Singapore—Writer Sudhir Thomas Vadaketh commented on the tudung issue recently brought up in Parliament, saying in a Facebook post that anti-Muslim fears have essentially been validated by the country’s most senior Muslim politician.
Earlier this week, it made the news when an answer was given to Workers’ Party (WP) Member of Parliament (MP) Faisal Manap, who had suggested that Muslim nurses wear the tudung as part of their uniform.
Minister-in-charge of Muslim Affairs Masagos Zulkifli said that the uniform policy in public service cannot be tilted towards any particular religious belief.
“We don’t want patients to prefer or not prefer to be served by a Muslim nurse, nor do we want people to think that public security is being enforced by a Muslim or non-Muslim officer,” he said in Parliament on Monday (March 8).
Furthermore, Minister in the Prime Minister’s Office Maliki Osman had joined Mr Masagos in highlighting that Singapore’s approach to dealing with sensitive issues, such as wearing the tudung or headscarf in certain professions, is to discuss them behind closed doors to avoid serious ramifications, which could impact religious harmony.
Mr Vadaketh, the author of Floating on a Malayan Breeze: Travels in Malaysia and Singapore and Hard Choices: Challenging the Singapore Consensus ( co-authored with Donald Low), took issue with Mr Masagos’ remarks in Parliament.
“Any anti-Muslim fears and prejudices in Singapore have essentially been validated by our senior-most Muslim politician,” he wrote.
Mr Vadaketh added that uniformed public servants who profess other belief systems are not subject to the same rules, including Christians, Jews, Buddhists, Hindus and even Rastafarians, if Singapore had any.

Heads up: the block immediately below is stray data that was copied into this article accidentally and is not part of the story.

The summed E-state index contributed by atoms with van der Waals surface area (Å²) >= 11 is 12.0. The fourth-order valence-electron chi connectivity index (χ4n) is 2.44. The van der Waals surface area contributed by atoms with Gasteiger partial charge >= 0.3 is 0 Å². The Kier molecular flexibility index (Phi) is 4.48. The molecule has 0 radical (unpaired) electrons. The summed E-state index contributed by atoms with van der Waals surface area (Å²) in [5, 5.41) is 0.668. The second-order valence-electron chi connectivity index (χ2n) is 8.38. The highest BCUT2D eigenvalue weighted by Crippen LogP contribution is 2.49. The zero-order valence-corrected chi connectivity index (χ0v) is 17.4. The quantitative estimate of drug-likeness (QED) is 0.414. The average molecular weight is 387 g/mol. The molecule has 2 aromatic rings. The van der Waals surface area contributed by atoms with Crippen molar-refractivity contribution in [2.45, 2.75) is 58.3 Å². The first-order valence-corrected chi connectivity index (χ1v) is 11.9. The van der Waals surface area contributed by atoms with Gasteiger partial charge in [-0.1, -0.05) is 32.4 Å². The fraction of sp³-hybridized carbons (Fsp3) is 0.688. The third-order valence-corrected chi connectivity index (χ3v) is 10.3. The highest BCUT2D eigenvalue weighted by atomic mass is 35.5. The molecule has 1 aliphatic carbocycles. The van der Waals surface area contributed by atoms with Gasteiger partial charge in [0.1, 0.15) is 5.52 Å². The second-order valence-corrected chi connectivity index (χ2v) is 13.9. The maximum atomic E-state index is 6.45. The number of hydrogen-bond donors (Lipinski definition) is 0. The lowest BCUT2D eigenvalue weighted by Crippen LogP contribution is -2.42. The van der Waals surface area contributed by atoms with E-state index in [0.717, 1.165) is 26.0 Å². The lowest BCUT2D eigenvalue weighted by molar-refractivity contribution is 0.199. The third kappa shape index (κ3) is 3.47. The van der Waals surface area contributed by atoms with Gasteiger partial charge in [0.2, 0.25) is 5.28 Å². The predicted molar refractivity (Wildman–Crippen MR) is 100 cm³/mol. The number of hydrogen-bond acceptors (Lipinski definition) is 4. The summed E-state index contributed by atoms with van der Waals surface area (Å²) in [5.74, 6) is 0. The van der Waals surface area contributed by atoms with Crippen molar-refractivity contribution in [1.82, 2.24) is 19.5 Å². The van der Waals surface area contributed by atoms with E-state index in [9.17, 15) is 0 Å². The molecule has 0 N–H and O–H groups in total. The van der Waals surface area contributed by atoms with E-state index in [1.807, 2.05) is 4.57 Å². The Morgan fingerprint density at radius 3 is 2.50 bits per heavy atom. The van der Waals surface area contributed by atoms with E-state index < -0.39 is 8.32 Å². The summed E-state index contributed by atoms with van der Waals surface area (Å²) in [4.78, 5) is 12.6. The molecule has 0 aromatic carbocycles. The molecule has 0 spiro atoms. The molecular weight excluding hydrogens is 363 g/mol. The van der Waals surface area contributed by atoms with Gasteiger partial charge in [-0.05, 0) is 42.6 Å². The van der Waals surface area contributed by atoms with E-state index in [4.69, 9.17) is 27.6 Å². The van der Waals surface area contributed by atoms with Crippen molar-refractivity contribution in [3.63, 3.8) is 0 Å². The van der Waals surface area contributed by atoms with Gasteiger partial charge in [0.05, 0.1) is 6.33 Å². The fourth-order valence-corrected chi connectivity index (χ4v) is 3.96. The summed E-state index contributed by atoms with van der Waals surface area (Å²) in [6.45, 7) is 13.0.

And while he acknowledged that multicultural and secular society has to balance between personal religious freedom and public expression, for him, “it seems clear that Singapore’s current policy is discriminatory towards tudung-wearing Muslim women, who are effectively barred from serving as nurses and other public uniformed professions.”
He addressed the minister in his post, writing “if we are keen to protect the Islamophobic citizen from a tudung-wearing nurse, should we also protect them from a tudung-wearing president? If the Islamophobic citizen is worried about their property being guarded by a Muslim security officer, should they also worry about Singapore’s reserves being guarded by a Muslim president?”
The writer also commented on the matter having been discussed behind closed doors and not in public, noting that not even Mr Faisal Manap, “the opposition’s Muslim MP”, had been present during the discussion.
“Never mind that, in keeping with Singapore’s GRC system, voters elected him to represent the Muslim community. The system’s design has designated Faisal as a rep for the Muslim community yet he is always painted out as a rabble rouser for highlighting the community’s issues,” wrote Mr Vadaketh.
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